Electromobility: China sends electric shocks to the industry
China is overpowering the automobile world by storm in its bid to thrust itself as a leader in electromobility. As of April 2022, its electric/hybrid car production has almost doubled to reach 1.49 million units. Now, with just a 12,000-euro (Rs600,000) price tag for its trendy sporty coupe QiantuK20, the Middle Kingdom has emerged as the indomitable EV emperor. With such lightning speed, the global fleet is expected to be electrified sooner than expected, not without ruffling the traditional manufacturers.
At the end of the first quarter of 2022, no non-Chinese brands were among the top 10 automakers in the new energy vehicle (NEV) segment, except for Tesla in third place, according to China Passenger Car Association data. All the rest were Chinese brands, from BYD and Wuling to Chery and Xpeng. BYD has sold about 390,000 EVs this year, more than three times as many as Tesla, according to China Association of Automobile Manufacturers’ figures.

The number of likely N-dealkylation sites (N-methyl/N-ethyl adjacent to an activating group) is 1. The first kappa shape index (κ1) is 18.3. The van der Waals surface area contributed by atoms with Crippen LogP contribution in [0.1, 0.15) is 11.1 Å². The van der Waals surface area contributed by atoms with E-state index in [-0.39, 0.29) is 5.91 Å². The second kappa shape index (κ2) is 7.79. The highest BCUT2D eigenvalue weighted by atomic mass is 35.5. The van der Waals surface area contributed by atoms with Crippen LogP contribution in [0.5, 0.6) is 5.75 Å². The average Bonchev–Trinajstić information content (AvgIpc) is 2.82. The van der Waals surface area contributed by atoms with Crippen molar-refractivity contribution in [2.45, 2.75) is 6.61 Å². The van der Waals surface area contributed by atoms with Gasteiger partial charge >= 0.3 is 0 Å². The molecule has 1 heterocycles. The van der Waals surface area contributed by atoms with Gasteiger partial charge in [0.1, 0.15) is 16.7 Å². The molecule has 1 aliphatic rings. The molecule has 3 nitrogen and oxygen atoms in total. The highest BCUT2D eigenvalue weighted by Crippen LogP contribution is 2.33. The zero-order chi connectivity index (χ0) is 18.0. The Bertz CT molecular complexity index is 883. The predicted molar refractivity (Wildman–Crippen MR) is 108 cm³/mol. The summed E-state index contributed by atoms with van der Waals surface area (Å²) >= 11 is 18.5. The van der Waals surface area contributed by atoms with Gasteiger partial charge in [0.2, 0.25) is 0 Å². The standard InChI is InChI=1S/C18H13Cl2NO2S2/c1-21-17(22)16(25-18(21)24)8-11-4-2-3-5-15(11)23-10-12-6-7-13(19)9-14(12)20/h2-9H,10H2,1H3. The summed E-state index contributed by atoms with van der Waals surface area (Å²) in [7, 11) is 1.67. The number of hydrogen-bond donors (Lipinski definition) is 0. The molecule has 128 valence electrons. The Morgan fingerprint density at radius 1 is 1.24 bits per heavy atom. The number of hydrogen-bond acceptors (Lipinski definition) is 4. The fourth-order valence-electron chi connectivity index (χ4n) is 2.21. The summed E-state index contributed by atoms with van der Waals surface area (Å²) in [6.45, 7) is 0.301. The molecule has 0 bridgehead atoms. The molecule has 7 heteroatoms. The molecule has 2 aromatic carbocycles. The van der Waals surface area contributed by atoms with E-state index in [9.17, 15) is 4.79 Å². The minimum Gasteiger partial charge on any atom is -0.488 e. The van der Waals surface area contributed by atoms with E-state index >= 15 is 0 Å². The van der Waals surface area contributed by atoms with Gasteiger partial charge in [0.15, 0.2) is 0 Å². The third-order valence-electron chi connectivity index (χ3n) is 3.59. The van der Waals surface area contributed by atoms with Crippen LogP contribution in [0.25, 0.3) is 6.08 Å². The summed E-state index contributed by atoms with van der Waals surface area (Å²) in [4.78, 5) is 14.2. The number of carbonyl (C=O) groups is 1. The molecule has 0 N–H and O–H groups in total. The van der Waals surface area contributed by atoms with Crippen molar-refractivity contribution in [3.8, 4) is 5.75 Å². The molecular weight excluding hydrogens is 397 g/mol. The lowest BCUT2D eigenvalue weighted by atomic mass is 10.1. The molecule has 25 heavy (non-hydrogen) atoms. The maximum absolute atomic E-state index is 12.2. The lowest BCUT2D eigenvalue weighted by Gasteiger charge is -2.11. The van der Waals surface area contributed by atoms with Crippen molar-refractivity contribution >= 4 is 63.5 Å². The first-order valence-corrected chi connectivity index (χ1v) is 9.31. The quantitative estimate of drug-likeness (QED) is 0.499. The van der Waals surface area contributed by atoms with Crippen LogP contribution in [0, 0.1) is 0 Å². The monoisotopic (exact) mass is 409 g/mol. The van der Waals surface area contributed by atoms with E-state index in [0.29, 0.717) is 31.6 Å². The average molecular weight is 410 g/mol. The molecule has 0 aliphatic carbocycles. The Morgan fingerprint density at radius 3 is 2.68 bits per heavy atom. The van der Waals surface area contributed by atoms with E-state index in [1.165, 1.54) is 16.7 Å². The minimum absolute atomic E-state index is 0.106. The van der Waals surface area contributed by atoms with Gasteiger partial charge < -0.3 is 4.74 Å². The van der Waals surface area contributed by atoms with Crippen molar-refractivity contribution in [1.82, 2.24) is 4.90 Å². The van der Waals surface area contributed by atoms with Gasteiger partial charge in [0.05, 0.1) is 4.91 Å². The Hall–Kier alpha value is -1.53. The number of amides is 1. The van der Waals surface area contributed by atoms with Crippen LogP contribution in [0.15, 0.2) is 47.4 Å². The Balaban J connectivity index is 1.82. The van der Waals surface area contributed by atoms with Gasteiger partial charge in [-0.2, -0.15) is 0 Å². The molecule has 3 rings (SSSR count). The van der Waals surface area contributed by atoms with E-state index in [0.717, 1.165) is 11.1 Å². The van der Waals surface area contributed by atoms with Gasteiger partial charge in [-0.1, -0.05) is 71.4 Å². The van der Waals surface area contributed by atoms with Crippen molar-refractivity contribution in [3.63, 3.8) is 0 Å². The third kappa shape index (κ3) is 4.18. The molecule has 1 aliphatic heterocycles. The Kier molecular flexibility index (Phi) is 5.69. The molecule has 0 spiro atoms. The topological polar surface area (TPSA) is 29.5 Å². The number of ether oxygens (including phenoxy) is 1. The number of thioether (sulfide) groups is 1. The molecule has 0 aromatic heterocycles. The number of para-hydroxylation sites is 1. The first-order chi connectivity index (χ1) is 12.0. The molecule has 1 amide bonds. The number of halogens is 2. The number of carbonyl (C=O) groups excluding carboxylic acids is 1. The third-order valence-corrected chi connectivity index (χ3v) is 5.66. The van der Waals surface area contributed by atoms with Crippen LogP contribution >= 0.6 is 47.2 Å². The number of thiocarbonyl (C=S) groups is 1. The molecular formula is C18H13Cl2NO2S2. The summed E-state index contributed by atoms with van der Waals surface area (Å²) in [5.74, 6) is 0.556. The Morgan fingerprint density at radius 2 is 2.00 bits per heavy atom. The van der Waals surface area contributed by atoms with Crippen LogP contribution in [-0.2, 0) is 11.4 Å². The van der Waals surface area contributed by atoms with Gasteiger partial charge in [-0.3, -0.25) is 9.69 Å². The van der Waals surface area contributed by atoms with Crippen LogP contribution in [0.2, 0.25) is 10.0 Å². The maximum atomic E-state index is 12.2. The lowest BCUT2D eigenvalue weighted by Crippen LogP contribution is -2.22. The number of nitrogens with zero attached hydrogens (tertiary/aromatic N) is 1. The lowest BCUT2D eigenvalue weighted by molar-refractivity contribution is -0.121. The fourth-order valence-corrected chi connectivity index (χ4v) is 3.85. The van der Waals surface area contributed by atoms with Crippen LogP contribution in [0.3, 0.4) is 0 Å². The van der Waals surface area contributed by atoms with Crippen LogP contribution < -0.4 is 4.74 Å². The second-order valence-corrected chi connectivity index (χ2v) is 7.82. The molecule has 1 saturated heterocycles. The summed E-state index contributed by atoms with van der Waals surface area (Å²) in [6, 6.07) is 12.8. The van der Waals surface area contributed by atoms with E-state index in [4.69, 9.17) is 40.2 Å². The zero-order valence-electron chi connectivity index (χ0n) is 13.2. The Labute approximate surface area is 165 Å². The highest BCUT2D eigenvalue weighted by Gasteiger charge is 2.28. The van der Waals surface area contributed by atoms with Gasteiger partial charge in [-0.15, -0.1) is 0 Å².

Battery rental packages
The Chinese car manufacturers are leaving no stone unturned in investing in stylish, high-performance, and inexpensive NEV, aiming mostly at the younger generation of buyers. This is clearly the case with Qiantu that has recently launched its new K20, a small, very compact 2-seater coupe. With its 160 kW/218 hp and 4-wheel drive, this electric prodigy claims a 0 to 100 km/h time of 4.7 seconds.
Qiantu also manufactures other two-wheel drive and 4×4 versions. The two-wheel one costs around 12,200 euros (about Rs.610,000) while the 4×4 comes with a price tag of just 21,100 euros(approximately Rs. 1,055,000). To further reduce the price, Qiantu also offers battery rental packages.
China’s strong surge in electromobility is causing serious concern to traditional automakers. According to Nissan CEO Makoto Uchida, some brands could disappear in three to five years in China.